Putinist art: Russia cracks down on cultural freedom

Russia's artistic and cultural sphere is coming under attack, as the government tries to use the arts to ensure loyalty to the regime

ECFR Alumni · Former Visiting Fellow

The crackdown on rights and freedoms that accelerated with Vladimir Putin’s return to the Kremlin is rapidly extending to the realm of arts and culture. In the past few years, contemporary art exhibits and film screenings have occasionally come under attack from obscure vigilantes who deemed them insulting to Russian “traditional values”. But more recently, government officials, abetted by top clergy and eagerly assisted by loyal artistic figures, have begun to wage aggressive campaigns against film and theatre productions.

Last week in Novosibirsk, Boris Mezdrich, the executive director of Russia’s largest opera theatre, was fired by Russia’s Ministry of Culture because the theatre’s production of Richard Wagner’s Tannhauser was offensive to a group of religious activists. The head of the local Orthodox Christian diocese made a complaint; the complaint was picked up by the Ministry; and the Ministry demanded that changes be made in the production and that the executive director apologise to all those who were offended. The director refused, so he was dismissed and replaced by a fellow theatre director, who was also one of his most passionate detractors. 

A loyalist organisation called The Dmitry Likhachev Institute of Heritage has launched a campaign against improper interpretations of Russian classical authors in film and theatre.

A loyalist organisation called The Dmitry Likhachev Institute of Heritage has launched a campaign against improper interpretations of Russian classical authors in film and theatre. The Institute calls itself a “partner” of the Ministry of Culture, and it features prominently on its website a section titled “V.V. Putin on the Institute of Heritage” – to leave no doubt as to where its political loyalties lie.

At a seminar last week on the “limits of interpretation of the Russian classics”, the Institute’s experts lashed out at moral and aesthetic transgressions in theatrical productions of the works of Alexander Pushkin. One production was condemned for not properly conveying the role of “the people as a force of history”, showing them instead as “cattle”. An expert said that the production was generating “an atmosphere of total cynicism”; “the director, she concludes, does not love the government, the inner circle, the [Russian Orthodox Church] patriarch, or the people”. Another expert was scandalised by a scene that imitates “vigorous sex under a sheet”, as well as by a female character being shown smoking and a male character appearing in his underwear. The characters “possess nothing but bodily passion, meaninglessness, and emptiness”. And so on.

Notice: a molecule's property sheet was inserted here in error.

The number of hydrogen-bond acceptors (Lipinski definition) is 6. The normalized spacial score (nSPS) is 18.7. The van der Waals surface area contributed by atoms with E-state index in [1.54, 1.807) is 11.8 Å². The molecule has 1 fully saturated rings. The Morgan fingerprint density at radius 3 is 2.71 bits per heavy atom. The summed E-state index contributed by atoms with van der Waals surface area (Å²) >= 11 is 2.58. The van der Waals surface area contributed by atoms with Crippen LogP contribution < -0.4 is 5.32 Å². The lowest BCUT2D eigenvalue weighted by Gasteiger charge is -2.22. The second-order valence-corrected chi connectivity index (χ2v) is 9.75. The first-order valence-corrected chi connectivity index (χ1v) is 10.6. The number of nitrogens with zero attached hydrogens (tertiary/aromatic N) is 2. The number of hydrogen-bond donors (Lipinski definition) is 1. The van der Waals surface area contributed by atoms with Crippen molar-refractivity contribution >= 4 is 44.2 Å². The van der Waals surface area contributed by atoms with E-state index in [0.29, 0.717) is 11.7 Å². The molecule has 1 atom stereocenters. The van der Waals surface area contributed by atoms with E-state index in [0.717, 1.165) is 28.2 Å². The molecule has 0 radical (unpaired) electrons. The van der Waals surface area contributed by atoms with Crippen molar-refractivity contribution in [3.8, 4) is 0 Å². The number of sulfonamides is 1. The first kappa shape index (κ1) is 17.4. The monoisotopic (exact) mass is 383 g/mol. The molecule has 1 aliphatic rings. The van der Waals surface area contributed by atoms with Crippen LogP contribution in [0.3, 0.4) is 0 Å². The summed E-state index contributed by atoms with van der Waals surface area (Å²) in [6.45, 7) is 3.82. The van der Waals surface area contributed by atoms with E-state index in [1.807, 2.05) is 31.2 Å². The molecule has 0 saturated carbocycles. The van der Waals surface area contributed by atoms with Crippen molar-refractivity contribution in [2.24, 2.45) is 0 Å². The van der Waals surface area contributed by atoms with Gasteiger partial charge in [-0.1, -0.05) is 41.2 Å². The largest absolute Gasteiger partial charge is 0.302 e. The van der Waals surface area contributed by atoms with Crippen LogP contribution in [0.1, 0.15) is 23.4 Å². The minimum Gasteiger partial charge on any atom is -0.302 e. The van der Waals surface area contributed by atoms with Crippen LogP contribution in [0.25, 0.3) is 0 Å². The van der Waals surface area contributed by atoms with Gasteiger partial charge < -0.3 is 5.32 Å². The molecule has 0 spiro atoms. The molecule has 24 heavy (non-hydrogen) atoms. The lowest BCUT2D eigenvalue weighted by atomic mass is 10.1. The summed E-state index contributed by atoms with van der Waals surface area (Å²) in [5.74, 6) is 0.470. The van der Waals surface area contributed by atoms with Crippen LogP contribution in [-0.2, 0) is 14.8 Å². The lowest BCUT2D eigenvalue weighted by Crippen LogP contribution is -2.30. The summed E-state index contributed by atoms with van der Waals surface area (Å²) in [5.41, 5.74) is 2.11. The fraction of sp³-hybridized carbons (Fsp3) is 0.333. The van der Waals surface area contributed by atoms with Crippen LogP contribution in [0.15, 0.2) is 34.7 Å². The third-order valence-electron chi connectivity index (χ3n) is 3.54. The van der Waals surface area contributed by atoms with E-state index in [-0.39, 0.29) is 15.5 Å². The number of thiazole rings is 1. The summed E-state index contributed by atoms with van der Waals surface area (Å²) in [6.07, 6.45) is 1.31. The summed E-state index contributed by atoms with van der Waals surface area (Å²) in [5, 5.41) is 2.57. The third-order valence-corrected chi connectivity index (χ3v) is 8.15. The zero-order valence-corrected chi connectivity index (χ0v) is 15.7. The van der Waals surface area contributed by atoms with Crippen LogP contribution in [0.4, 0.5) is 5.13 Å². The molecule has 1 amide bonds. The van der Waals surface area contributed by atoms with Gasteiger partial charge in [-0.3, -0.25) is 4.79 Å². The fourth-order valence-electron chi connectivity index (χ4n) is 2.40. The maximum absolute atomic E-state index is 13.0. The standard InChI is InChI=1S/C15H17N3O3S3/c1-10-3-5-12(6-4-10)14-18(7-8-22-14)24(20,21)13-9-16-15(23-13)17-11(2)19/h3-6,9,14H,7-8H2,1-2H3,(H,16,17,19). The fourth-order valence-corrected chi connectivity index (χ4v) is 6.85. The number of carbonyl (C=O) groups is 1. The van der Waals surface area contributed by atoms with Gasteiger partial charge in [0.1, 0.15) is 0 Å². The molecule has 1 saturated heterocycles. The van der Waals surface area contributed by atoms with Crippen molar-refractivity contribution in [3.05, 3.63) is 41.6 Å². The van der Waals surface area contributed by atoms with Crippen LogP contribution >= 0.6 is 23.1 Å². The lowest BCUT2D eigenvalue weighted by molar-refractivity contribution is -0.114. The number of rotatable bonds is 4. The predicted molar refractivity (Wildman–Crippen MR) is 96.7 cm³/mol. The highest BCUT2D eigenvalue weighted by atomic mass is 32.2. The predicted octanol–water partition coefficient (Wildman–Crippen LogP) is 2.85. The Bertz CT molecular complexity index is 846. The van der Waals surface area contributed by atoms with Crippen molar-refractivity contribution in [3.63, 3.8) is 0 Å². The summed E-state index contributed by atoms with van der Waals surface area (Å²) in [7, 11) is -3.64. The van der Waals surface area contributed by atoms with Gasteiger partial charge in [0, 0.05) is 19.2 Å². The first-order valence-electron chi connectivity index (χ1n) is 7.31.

These condemnatory remarks sound painfully similar to the formulas used by the Communist censors of the Soviet period.

These condemnatory remarks sound painfully similar to the formulas used by the Communist censors of the Soviet period – except that back then they were based on the atheistic doctrine of Marxism-Leninism, whereas today’s loyalist experts draw their sense of righteousness from a new Ministry of Culture document, the “Basics of the State Cultural Policy”, which emphasises the “special role of Orthodox Christianity” in the Russian “system of values”.

In Joseph Stalin’s Soviet Union in the 1930s, the chief censoring agency decreed: “When we deal with publishing […] we must look at it from the standpoint of whether it produces the literature we need for the current moment […] We study literature not for literature’s sake, we look at it as an ideological means of educating the masses.”

In Leonid Brezhnev’s day, in 1983, another document proclaimed that the main purpose of literature was to educate the Soviet people as “dedicated builders of a communist society […] endowed with high moral character”.

Putin has his documents too. In December last year, he signed the aforementioned “Basics of the State Cultural Policy”, which states that “the purpose of the cultural policy is to […] consolidate the unity of Russian society […] to create the conditions for educating the citizens”.

The current government policy of disciplining the arts is aimed at eliminating unwanted influences on people’s minds and ensuring absolute loyalty to the regime.

In Stalin’s time, ideological criticism of cultural figures (or of anybody for that matter) meant a long jail term or even execution. Today’s regime is not based on that kind of terror; rather, it draws its inspiration from the softer, Brezhnevist variety. The current government policy of disciplining the arts is aimed at eliminating unwanted influences on people’s minds and ensuring absolute loyalty to the regime. Moreover, as government resources shrink, the competition for budgetary funds is getting more vicious – and in this, the cultural sphere is no different from that of industry or state corporations. Theatre directors who, like Mezdrich, will not trade their art for political opportunism can expect to be purged. And their less scrupulous colleagues can be counted on to be forever loyal to the government bosses to whom they owe their careers. 

The European Council on Foreign Relations does not take collective positions. ECFR publications only represent the views of its individual authors.

Author

ECFR Alumni · Former Visiting Fellow

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